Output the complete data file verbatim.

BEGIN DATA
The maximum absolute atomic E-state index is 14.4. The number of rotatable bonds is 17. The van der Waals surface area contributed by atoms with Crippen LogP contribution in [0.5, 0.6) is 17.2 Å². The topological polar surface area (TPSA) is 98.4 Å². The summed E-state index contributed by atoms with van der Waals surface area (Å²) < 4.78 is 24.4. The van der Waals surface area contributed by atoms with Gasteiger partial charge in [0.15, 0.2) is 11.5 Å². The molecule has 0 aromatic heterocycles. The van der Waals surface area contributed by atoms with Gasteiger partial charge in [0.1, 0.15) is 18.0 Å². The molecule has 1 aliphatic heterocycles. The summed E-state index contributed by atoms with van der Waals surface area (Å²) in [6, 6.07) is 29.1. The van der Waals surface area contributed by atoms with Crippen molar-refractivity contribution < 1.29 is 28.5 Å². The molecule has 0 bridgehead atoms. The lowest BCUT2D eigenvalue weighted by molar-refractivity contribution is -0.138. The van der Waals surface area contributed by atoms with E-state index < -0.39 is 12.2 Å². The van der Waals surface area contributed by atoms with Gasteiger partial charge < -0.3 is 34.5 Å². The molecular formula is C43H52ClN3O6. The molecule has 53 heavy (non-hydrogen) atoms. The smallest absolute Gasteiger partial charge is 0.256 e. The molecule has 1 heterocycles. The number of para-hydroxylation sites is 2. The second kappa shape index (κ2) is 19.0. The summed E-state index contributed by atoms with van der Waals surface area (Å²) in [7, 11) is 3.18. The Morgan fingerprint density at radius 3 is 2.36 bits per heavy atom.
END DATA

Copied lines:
The maximum absolute atomic E-state index is 14.4. The number of rotatable bonds is 17. The van der Waals surface area contributed by atoms with Crippen LogP contribution in [0.5, 0.6) is 17.2 Å². The topological polar surface area (TPSA) is 98.4 Å². The summed E-state index contributed by atoms with van der Waals surface area (Å²) < 4.78 is 24.4. The van der Waals surface area contributed by atoms with Gasteiger partial charge in [0.15, 0.2) is 11.5 Å². The molecule has 0 aromatic heterocycles. The van der Waals surface area contributed by atoms with Gasteiger partial charge in [0.1, 0.15) is 18.0 Å². The molecule has 1 aliphatic heterocycles. The summed E-state index contributed by atoms with van der Waals surface area (Å²) in [6, 6.07) is 29.1. The van der Waals surface area contributed by atoms with Crippen molar-refractivity contribution < 1.29 is 28.5 Å². The molecule has 0 bridgehead atoms. The lowest BCUT2D eigenvalue weighted by molar-refractivity contribution is -0.138. The van der Waals surface area contributed by atoms with E-state index < -0.39 is 12.2 Å². The van der Waals surface area contributed by atoms with Gasteiger partial charge < -0.3 is 34.5 Å². The molecular formula is C43H52ClN3O6. The molecule has 53 heavy (non-hydrogen) atoms. The smallest absolute Gasteiger partial charge is 0.256 e. The molecule has 1 heterocycles. The number of para-hydroxylation sites is 2. The second kappa shape index (κ2) is 19.0. The summed E-state index contributed by atoms with van der Waals surface area (Å²) in [7, 11) is 3.18. The Morgan fingerprint density at radius 3 is 2.36 bits per heavy atom.